Heidi Bornstein Heidi Bornstein is the founder of Mindfulness Everyday, a registered charitable organization that provides mindfulness programming, facilitates research, and teaches mindfulness in schools and community settings. She teaches MBSR (Mindfulness-Based Stress Reduction) workshops in Scarborough, The Mindful Edge: Stress Reduction and Life Strategies for Teens and SMARTinEducation (Stress Management and Relaxation Training) for Educators and Professional Support Workers. Heidi is on the steering committee of Mindfulness Toronto and Discover Mindfulness, and is committed to developing opportunities for our community to experience mindfulness, particularly in education for both students and teachers.
You can visit her website here :

Mindfulness Practice and Burning, or even, Smoldering Questions - April Community Meeting led by Kate Kitchen

April 23rd, 2014 at 7pm

Kate will lead a practice and then open the floor to any questions about leading mindfulness practices, leading inquiry, leading groups that are on your mind. Instead of addressing one topic, this will be an opportunity to bring whatever is on your mind. There is an enormous amount of wisdom, including practice wisdom in Mindfulness Toronto, so this will be a time of sharing it.
And all questions will be welcomed.

Kate Kitchen

Kate Kitchen Kate Kitchen, MSW, RSW, is a clinical social worker who has been leading mindfulness groups, both MBCT and MBSR for fourteen years. She has also led professional trainings in mindfulness for over ten years, often with Bill Gayner and Kirstin Bindseil and now teaches Mindfulness-Based Group Practice through the Sunnybrook Psychiatry Institute for Continuing Education, with Dr. Steven Selchen and Kirstin Bindseil. She values very highly the opportunity to work with these colleagues, who she respects highly and and appreciates the opportunities to teach enthusiastic professionals to develop their own mindfulness practices and add mindfulness to their therapeutic toolboxes.

Kate has had a long career as a social worker, psychotherapist and professional educator. She worked at CAMH as a Social Worker and later an Advanced Practice Clinician and now works in the Frederick W. Thompson Centre for Anxiety at the Sunnybrook Health Sciences Centre. This is part-time, as Kate also has a private psychotherapy practice and is an artist and poet.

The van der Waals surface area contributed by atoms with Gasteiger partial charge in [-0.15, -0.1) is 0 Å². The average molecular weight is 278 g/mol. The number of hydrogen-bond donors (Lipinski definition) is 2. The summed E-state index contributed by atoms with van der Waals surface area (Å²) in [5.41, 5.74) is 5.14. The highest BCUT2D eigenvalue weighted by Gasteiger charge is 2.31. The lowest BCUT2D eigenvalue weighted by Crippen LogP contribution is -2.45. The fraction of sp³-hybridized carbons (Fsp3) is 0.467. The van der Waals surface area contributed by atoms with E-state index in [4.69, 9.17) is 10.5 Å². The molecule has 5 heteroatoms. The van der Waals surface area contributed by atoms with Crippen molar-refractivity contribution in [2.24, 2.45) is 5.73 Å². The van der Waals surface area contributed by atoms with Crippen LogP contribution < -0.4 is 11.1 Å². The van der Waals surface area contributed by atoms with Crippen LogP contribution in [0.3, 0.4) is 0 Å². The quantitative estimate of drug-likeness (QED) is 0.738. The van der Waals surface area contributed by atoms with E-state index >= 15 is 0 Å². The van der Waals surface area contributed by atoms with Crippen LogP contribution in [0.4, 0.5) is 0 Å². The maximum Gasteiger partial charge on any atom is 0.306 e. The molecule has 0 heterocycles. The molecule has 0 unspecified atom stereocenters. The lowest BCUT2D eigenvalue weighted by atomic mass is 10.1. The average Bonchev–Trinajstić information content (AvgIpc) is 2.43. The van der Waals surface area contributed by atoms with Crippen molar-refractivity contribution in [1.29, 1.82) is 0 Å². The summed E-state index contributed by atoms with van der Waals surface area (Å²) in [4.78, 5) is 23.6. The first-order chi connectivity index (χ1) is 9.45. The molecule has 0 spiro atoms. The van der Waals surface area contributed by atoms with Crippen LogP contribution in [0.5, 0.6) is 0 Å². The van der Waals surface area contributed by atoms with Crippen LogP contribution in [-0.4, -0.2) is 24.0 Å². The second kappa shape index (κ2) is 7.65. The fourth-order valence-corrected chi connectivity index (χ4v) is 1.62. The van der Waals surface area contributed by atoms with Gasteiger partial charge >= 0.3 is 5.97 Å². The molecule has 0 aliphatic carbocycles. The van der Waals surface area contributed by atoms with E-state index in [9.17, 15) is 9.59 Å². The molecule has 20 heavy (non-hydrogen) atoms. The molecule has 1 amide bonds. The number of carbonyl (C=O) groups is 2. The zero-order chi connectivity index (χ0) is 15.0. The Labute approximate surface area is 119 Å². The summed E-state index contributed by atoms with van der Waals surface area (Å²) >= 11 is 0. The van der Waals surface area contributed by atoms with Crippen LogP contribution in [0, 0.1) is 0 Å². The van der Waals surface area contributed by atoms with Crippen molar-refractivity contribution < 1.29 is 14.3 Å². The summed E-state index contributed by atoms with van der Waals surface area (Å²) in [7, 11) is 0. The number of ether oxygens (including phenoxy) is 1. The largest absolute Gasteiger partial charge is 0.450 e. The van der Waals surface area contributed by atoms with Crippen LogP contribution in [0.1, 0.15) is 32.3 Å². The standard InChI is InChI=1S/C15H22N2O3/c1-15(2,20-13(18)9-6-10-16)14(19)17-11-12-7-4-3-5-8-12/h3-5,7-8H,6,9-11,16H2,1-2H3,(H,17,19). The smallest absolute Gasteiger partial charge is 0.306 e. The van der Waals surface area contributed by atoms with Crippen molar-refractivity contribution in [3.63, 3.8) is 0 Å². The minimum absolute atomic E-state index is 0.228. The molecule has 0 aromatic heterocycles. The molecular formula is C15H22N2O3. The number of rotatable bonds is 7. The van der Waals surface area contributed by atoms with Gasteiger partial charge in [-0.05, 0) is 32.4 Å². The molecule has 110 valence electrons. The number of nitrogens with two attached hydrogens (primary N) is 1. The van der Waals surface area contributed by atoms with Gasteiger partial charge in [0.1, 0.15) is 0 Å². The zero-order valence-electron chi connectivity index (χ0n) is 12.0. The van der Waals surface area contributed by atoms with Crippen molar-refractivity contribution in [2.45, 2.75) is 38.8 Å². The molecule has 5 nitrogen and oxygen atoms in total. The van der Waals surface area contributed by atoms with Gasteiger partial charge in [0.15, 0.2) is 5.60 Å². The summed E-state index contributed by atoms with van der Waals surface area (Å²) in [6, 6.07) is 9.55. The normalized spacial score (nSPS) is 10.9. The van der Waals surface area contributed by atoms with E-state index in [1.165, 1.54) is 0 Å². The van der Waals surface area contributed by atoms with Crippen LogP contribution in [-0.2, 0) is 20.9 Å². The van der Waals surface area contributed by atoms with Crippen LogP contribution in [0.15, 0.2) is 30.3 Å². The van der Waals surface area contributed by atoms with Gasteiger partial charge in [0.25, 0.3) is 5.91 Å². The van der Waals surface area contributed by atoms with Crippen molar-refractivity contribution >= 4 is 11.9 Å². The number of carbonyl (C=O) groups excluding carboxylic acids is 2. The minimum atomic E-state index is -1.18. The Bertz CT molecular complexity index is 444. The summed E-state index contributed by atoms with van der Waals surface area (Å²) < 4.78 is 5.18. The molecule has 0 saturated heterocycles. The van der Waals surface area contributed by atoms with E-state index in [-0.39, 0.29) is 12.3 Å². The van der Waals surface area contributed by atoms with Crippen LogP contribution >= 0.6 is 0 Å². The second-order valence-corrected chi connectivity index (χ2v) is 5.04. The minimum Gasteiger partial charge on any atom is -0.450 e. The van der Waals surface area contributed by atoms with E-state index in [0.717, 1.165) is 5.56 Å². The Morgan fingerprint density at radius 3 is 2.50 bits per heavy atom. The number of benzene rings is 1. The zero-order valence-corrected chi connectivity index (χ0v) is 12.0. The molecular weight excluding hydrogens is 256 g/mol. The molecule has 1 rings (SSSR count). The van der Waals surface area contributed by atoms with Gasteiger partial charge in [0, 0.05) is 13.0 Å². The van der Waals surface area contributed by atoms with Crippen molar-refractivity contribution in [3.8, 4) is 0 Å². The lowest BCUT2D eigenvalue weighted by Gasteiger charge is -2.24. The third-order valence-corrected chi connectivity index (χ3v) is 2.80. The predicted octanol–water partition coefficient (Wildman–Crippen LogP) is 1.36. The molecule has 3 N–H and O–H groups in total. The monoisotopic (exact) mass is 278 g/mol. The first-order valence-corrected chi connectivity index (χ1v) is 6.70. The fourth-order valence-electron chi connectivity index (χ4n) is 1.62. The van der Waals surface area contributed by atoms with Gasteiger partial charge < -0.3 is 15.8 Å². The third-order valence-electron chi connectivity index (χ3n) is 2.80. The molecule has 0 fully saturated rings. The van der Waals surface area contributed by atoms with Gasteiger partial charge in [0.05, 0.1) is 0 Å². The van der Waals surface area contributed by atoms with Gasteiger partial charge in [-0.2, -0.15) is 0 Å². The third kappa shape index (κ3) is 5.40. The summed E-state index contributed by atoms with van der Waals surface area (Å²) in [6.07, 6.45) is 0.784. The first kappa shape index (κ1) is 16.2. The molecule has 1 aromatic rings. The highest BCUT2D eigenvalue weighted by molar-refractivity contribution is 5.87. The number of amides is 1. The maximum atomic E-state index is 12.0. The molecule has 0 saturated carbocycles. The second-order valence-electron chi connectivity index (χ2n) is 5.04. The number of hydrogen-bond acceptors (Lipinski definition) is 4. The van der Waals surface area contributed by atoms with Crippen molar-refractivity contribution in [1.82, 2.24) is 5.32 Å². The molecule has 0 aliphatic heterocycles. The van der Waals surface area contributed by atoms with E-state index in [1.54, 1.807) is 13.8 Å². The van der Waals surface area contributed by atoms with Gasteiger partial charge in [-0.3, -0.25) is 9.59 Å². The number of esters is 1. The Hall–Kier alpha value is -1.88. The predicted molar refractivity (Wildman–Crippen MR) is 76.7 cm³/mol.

You can visit her website here.

Mindfulness Toronto Community meeting led by Laura Sygrove of the New Leaf Yoga Foundation

March 25, 2014 at 7pm

At this month's Mindfulness Toronto Community Meeting, New Leaf's co-founder and executive director, Laura Sygrove, will discuss the organization's approach, their work within several TDSB schools, how this fits into their overall mandate, and the impact that their programming is having with youth in educational settings.

New leaf Yoga FoundationNew Leaf Yoga Foundation has been offering yoga-based life-skills programs to youth in Ontario for the past 7 years. The organization works specifically with young people in some of the least-served communities and facilities. Believing in the strength and resiliency of youth and drawing on their capacity to heal and thrive, yoga offers tools for cultivating self-awareness, emotional resiliency, the ability to respond rather than react, and the opportunity to tap into a sense of personal empowerment. NewLeaf offers integrated, long-term support through their schools programs, youth justice programs and community-based drop-in programs. All classes are taught in a trauma-sensitive and inclusive approach.

Cultivating Therapeutic Presence with Therapeutic Rhythm and Mindfulness (TRM) - led by Shari Geller

February 2014 Community Meeting

Mindfulness Toronto Community MeetingBeing fully present enhances our health, well-being, and relationships. Therapeutic presence, which includes feeling grounded, immersed, spacious, and compassionately with and for another, can be strengthened with awareness and practice. Therapeutic presence is foundational to promoting positive change and creating safe relationships with clients, students, and loved ones. This evening will provide a taster of the Therapeutic Rhythm and Mindfulness (TRMTM) program to cultivate presence. TRM is an innovative approach combining group drumming, mindfulness and emotion focused awareness to help cultivate presence and is designed to increase positivity, vitality and social connectedness. Learn more about TRM at

Dr. Shari Geller is an author, clinical psychologist, and creator of the Therapeutic Rhythm and Mindfulness Program (TRM™). With over twenty years experience weaving psychology and mindfulness, Shari co-authored the book Therapeutic Presence: A Mindful Approach to Effective Therapy. Shari has a long-term personal mindfulness meditation and drumming practice. Shari serves on the teaching faculty in Health Psychology at York University and for the Applied Mindfulness Meditation (AMM) program as well as Adjunct Faculty at the Music and Health Research Collaboratory (MaHRC) at University of Toronto. Learn more about Shari at

Mindfulness in the Workplace - Led by Susan Meech, Wendy Woods and Hersh Forman

January 2014 Community Meeting

Mindfulness in the Workplace - photo by Lee FreedmanJoin us to find out more about the explosion of interest in mindfulness in the workplace and mindful leadership.